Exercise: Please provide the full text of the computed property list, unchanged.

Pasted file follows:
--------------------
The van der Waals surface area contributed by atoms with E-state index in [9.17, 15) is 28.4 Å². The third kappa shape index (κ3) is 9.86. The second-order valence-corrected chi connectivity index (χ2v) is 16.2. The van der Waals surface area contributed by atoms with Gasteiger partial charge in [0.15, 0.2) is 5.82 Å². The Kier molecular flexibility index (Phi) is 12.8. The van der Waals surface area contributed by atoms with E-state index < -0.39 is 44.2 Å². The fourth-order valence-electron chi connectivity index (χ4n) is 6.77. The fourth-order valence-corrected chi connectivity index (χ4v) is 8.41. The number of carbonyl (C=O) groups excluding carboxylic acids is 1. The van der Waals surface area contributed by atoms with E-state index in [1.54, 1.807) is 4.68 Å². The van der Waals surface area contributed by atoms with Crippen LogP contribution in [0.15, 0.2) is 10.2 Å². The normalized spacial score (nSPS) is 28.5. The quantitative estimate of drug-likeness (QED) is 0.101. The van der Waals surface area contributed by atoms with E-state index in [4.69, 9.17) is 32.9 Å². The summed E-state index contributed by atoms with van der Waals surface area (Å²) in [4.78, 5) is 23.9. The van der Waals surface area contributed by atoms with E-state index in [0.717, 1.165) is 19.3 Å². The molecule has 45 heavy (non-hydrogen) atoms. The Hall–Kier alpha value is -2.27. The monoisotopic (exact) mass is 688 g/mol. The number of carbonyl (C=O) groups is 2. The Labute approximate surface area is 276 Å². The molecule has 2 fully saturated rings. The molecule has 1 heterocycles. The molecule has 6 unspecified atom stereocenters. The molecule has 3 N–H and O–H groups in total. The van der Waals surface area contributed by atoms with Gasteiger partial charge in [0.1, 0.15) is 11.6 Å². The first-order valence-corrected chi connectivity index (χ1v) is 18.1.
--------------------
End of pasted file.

The van der Waals surface area contributed by atoms with E-state index in [9.17, 15) is 28.4 Å². The third kappa shape index (κ3) is 9.86. The second-order valence-corrected chi connectivity index (χ2v) is 16.2. The van der Waals surface area contributed by atoms with Gasteiger partial charge in [0.15, 0.2) is 5.82 Å². The Kier molecular flexibility index (Phi) is 12.8. The van der Waals surface area contributed by atoms with E-state index < -0.39 is 44.2 Å². The fourth-order valence-electron chi connectivity index (χ4n) is 6.77. The fourth-order valence-corrected chi connectivity index (χ4v) is 8.41. The number of carbonyl (C=O) groups excluding carboxylic acids is 1. The van der Waals surface area contributed by atoms with E-state index in [1.54, 1.807) is 4.68 Å². The van der Waals surface area contributed by atoms with Crippen LogP contribution in [0.15, 0.2) is 10.2 Å². The normalized spacial score (nSPS) is 28.5. The quantitative estimate of drug-likeness (QED) is 0.101. The van der Waals surface area contributed by atoms with E-state index in [4.69, 9.17) is 32.9 Å². The summed E-state index contributed by atoms with van der Waals surface area (Å²) in [4.78, 5) is 23.9. The van der Waals surface area contributed by atoms with E-state index in [0.717, 1.165) is 19.3 Å². The molecule has 45 heavy (non-hydrogen) atoms. The Hall–Kier alpha value is -2.27. The monoisotopic (exact) mass is 688 g/mol. The number of carbonyl (C=O) groups is 2. The Labute approximate surface area is 276 Å². The molecule has 2 fully saturated rings. The molecule has 1 heterocycles. The molecule has 6 unspecified atom stereocenters. The molecule has 3 N–H and O–H groups in total. The van der Waals surface area contributed by atoms with Gasteiger partial charge in [0.1, 0.15) is 11.6 Å². The first-order valence-corrected chi connectivity index (χ1v) is 18.1.